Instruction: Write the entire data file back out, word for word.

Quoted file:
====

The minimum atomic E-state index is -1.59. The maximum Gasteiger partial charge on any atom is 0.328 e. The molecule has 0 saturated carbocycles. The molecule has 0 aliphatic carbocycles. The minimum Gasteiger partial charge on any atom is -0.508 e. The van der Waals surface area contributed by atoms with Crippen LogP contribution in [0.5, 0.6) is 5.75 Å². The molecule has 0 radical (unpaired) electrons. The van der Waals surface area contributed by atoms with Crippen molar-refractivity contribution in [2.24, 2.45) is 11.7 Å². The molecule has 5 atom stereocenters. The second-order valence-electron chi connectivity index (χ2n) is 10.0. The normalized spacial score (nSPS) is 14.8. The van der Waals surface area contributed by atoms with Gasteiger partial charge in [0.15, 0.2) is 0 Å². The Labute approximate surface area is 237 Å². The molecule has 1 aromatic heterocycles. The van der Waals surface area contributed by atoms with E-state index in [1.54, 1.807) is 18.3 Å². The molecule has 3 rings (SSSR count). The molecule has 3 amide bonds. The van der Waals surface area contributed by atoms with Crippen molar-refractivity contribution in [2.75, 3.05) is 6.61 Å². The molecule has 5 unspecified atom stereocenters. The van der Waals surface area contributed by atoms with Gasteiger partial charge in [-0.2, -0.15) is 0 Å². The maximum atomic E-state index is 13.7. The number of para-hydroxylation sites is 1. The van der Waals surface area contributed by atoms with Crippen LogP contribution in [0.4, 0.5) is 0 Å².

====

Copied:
The minimum atomic E-state index is -1.59. The maximum Gasteiger partial charge on any atom is 0.328 e. The molecule has 0 saturated carbocycles. The molecule has 0 aliphatic carbocycles. The minimum Gasteiger partial charge on any atom is -0.508 e. The van der Waals surface area contributed by atoms with Crippen LogP contribution in [0.5, 0.6) is 5.75 Å². The molecule has 0 radical (unpaired) electrons. The van der Waals surface area contributed by atoms with Crippen molar-refractivity contribution in [2.24, 2.45) is 11.7 Å². The molecule has 5 atom stereocenters. The second-order valence-electron chi connectivity index (χ2n) is 10.0. The normalized spacial score (nSPS) is 14.8. The van der Waals surface area contributed by atoms with Gasteiger partial charge in [0.15, 0.2) is 0 Å². The Labute approximate surface area is 237 Å². The molecule has 1 aromatic heterocycles. The van der Waals surface area contributed by atoms with E-state index in [1.54, 1.807) is 18.3 Å². The molecule has 3 rings (SSSR count). The molecule has 3 amide bonds. The van der Waals surface area contributed by atoms with Crippen molar-refractivity contribution in [2.75, 3.05) is 6.61 Å². The molecule has 5 unspecified atom stereocenters. The van der Waals surface area contributed by atoms with Gasteiger partial charge in [-0.2, -0.15) is 0 Å². The maximum atomic E-state index is 13.7. The number of para-hydroxylation sites is 1. The van der Waals surface area contributed by atoms with Crippen LogP contribution in [0.4, 0.5) is 0 Å².